Drinking cold snow-water from a tin cup   
Looking down for miles
Through high still air.

Snyder spent six weeks at the fire lookout on Sourdough in the summer of 1953—packed in by an old Park Service employee, Blackie Burns. I have been thinking about Snyder since last year when I read Snyder’s Lookout Journals during a week in the archives during a research project. Snyder’s journals are exciting and document a mind on fire—reading William Blake, among others.

Another poet, and close friend of Snyder during their years at Reed College and after, Phillip Whalen, also put in time working as a lookout, and here is his poem “Sourdough Mountain Lookout,” from The Collected Poems of Philip Whalen: 

Sourdough Mountain Lookout

Tsung Ping (375—443): “Now I am old and infirm. I fear I shall no more be able to roam among the beautiful mountains. Clarifying my mind, I meditate on the mountain trails and wander about only in dreams.” ––in The Spirit of the Brush, tr. by Shio Sakanishi

for Kenneth Rexroth

I always say I won’t go back to the mountains

I am too old and fat there are bugs mean mules

And pancakes every morning of the world

Mr. Edward Wyman (63)

Steams along the trail ahead of us all

Moaning, “My poor feet ache, my back

Is tired and I’ve got a stiff prick”

Uprooting alder shoots in the rain

Then I’m alone in a glass house on a ridge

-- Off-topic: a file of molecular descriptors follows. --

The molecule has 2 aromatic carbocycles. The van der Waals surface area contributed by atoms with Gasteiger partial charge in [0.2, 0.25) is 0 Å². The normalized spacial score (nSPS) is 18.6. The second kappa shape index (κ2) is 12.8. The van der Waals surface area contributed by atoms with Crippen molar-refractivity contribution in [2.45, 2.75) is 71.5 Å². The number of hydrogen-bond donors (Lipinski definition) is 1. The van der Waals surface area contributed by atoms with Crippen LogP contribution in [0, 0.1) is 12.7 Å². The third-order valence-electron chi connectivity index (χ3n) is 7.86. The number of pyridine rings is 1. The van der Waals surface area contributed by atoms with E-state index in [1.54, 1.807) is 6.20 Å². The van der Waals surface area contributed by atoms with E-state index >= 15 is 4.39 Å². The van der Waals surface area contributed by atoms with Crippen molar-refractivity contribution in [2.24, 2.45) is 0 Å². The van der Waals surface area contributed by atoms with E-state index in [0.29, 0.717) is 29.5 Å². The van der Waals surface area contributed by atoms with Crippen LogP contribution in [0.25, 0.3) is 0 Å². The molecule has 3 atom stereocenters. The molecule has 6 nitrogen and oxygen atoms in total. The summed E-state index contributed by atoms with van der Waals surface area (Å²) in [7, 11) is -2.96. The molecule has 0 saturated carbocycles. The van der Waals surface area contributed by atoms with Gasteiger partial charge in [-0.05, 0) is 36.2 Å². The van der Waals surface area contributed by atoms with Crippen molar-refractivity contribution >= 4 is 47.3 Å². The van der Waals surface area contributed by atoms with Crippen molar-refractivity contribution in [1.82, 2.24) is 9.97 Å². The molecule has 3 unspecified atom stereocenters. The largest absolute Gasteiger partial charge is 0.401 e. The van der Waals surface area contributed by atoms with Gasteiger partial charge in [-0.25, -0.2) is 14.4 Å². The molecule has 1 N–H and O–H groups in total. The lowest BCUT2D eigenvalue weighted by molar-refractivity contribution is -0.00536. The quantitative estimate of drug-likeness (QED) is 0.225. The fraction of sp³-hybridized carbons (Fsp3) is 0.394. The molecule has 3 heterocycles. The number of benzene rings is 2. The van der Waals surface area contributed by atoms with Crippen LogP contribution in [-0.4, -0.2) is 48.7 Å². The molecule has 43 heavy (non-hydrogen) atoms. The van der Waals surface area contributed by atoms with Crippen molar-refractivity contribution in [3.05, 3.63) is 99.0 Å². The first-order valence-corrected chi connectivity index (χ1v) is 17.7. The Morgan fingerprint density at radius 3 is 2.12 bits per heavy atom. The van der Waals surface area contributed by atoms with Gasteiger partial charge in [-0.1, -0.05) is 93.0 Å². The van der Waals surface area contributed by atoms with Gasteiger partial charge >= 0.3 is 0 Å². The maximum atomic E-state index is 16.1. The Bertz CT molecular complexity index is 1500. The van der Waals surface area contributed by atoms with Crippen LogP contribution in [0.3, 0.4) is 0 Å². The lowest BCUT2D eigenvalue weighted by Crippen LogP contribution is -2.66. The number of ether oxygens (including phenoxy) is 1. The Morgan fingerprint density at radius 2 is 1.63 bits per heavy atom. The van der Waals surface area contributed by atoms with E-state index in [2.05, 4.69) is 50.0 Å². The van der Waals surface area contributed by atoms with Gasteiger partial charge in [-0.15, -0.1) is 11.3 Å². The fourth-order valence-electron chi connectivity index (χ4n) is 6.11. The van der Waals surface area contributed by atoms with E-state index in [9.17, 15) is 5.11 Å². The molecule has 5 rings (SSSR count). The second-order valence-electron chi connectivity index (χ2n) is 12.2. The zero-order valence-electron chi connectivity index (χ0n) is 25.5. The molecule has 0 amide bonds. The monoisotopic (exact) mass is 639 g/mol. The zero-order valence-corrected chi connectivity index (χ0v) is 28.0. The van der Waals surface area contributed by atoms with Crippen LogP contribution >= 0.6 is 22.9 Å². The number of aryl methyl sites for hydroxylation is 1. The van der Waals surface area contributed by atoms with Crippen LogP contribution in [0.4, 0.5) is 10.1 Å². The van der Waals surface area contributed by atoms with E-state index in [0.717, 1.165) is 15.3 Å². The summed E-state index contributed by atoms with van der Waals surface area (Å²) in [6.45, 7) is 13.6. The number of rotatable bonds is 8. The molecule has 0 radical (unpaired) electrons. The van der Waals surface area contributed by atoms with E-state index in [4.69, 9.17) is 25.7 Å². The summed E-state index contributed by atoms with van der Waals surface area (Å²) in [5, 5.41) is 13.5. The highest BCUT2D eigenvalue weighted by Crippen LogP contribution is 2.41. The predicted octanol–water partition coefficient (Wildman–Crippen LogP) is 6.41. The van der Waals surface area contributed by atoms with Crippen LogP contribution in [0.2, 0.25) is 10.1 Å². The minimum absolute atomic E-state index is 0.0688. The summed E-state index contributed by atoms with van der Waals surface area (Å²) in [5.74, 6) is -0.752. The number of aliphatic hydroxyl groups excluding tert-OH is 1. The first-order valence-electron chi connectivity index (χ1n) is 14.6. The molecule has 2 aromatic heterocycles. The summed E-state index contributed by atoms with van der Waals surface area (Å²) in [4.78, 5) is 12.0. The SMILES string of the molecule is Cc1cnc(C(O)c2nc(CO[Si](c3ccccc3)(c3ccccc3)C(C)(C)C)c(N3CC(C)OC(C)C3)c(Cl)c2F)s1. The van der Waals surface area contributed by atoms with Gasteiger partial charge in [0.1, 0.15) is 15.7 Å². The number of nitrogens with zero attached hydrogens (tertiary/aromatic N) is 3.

Encircled by chiming mountains

With one sun roaring through the house all day

& the others crashing through the glass all night

Conscious even while sleeping

    Morning fog in the southern gorge

    Gleaming foam restoring the old sea-level

    The lakes in two lights green soap and indigo

    The high cirque-lake black half-open eye

Ptarmigan hunt for bugs in the snow

Bear peers through the wall at noon

Deer crowd up to see the lamp

A mouse nearly drowns in the honey

I see my bootprints mingle with deer-foot

Bear-paw mule-shoe in the dusty path to the privy

Much later I write down:

    “raging. Viking sunrise

    The gorgeous death of summer in the east!”

(Influence of a Byronic landscape—

Bent pages exhibiting depravity of style.)

Outside the lookout I lay nude on the granite

Mountain hot September sun but inside my head

Calm dark night with all the other stars

HERACLITUS: “The waking have one common world

But the sleeping turn aside

Each into a world of his own.”

I keep telling myself what I really like

Are music, books, certain land and sea-scapes

The way light falls across them, diffusion of

Light through agate, light itself . . . I suppose

I’m still afraid of the dark

    “Remember smart-guy there’s something

    Bigger something smarter than you.”